By Chris Graeme
PORTUGAL IS once again sending out its ships in search of new opportunities, only this time it’s not about discovering new lands but tapping into new markets.
President of the Republic, Cavaco Silva, is not the first Portuguese president to visit India and no doubt he won’t be the last, but this time the goal posts have radically changed from the wooden boxes, spices and textiles that traditionally came in from the Asian sub-continent.
Portugal, along with most other European Union countries has woken up to the fact that the Indian economy is booming.
It started with the call centres and cheap electronic and computer component factories, then followed the highly trained computer programmers and the research and development ‘Silicon Valley’ towns, which have sprung up in an around Bangalore.
Both Europeans and North Americans have finally realised that in the last year-and-a-half alone Indian multinational companies have invested a whopping 10 billion US dollars in foreign mergers and acquisitions.
According to economist and author of Made in India, Ashutosh Sheshabalaya, India is set to be the world’s next economic giant and superpower.
Cavaco Silva and his cortege of businessmen can see that potential and wanted to use the official state visit, which ended on Wednesday, to drum up business between the two countries and establish links at diplomatic, economic and trade levels.
During the 1990s a whole range of economic reforms were set in motion by the Indian government, which are being continued by the present Prime Minister, Manmohan Singh, which have been transforming India from a largely rural and backward economy to a giant in electronic and micro-chip technologies.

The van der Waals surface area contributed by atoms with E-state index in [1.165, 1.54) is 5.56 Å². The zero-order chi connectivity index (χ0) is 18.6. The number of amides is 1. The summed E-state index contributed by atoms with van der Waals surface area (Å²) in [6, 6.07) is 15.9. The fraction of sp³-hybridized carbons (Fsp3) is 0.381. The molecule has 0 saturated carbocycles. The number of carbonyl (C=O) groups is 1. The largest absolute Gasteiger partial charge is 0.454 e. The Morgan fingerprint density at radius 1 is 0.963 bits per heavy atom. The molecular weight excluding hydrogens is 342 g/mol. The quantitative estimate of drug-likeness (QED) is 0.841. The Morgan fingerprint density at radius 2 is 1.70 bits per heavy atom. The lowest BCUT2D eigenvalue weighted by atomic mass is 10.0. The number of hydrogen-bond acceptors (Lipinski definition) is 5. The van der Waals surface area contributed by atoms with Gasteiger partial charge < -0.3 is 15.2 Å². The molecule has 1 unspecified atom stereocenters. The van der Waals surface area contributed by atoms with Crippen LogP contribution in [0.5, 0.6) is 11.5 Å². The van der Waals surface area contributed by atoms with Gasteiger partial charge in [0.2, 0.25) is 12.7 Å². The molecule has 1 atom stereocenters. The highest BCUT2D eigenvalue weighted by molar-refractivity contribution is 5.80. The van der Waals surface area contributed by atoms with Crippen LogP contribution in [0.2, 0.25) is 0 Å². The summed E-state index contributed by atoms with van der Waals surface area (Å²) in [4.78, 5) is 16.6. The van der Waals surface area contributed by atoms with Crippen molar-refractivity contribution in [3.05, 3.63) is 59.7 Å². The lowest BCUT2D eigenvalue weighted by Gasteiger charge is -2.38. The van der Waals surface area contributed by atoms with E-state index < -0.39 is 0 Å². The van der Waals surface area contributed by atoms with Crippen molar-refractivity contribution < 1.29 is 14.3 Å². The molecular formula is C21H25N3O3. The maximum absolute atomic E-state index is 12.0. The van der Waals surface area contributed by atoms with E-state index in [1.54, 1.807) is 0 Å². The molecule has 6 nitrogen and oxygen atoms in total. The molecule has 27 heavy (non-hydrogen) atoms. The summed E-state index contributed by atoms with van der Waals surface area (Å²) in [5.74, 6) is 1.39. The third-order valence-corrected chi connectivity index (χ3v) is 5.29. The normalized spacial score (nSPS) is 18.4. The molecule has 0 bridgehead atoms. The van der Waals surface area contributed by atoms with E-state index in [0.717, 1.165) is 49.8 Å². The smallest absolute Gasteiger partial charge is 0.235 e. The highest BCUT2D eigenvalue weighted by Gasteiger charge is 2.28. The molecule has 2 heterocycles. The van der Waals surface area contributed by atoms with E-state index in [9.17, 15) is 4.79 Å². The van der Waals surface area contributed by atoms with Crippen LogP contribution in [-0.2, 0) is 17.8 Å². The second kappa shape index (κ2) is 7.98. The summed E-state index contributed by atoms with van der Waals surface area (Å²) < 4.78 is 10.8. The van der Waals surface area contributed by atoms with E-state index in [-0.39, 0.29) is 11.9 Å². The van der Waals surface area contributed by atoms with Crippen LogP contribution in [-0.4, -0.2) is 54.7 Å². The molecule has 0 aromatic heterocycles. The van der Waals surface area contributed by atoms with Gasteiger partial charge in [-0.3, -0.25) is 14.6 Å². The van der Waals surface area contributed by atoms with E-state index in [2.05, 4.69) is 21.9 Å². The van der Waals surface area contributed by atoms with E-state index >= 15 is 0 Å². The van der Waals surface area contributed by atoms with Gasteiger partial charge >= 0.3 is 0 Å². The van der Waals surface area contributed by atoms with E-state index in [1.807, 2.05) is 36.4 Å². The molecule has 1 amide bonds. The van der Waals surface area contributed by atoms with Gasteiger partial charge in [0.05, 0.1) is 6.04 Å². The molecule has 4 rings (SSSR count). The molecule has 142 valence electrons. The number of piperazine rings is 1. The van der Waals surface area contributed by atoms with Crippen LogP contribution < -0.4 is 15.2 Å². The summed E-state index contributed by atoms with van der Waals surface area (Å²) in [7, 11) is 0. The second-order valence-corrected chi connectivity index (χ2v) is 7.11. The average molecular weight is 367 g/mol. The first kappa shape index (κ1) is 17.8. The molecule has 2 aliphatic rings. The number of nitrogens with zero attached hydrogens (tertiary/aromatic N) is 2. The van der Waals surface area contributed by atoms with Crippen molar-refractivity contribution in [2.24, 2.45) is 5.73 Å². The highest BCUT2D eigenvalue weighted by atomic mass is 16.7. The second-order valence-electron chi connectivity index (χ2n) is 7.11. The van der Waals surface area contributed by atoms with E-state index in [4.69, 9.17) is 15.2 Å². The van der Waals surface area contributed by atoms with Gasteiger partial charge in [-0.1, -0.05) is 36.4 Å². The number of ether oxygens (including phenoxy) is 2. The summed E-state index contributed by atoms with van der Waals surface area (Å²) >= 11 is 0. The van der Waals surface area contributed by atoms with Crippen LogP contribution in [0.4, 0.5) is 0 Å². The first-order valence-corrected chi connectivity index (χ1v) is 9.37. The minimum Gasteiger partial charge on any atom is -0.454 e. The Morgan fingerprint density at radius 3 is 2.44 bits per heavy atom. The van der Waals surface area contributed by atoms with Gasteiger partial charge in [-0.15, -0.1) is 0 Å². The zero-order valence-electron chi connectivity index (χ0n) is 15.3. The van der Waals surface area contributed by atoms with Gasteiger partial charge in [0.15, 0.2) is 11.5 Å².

According to a report compiled by the consultants Accenture, the Indian economy has doubled since1991 alone.
Today, India is the 10th largest economy in the world, with annual total trade worth 796 billion dollars.
The income of the average inhabitant has doubled in the past 10 years, while the number of families with a minimum annual income of 10,000 US dollars is rising at a rate of 20 per cent a year, according to consultants McKinsey.
India has also enjoyed the largest annual increase among Pacific-Asian countries in 2006, increasing at 13.8 per cent and is expected to shoot up between 12.3 and 15 per cent this year.
Apart from this, Swiss investment bank, Crédit Suisse, estimates that in 2007, economic growth in India will outstrip China by around 10 per cent.
The Indian economic boom has been attracting hundreds of multinational companies and this is hardly surprising since the Indian market offers innumerable advantages – not just economic growth and a vast number consumers.
But what of trade between Portugal and India? In 2006, India ranked only in 52nd place in the tables of countries doing business with Portugal.
In the first nine months of that year, Portugal exported 21.5 million euros against imports worth 182,1 million euros from India.
Even so, despite the disparity, the number of Portuguese companies exporting to India has grown since 2000, from 198 to 349. While the number of importing companies has shot up from 1,163 in 2000 to 1,620 in 2004.
Not surprising then that Cavaco Silva and his team of business leaders can see a pot of gold at the end of the Indian rainbow.
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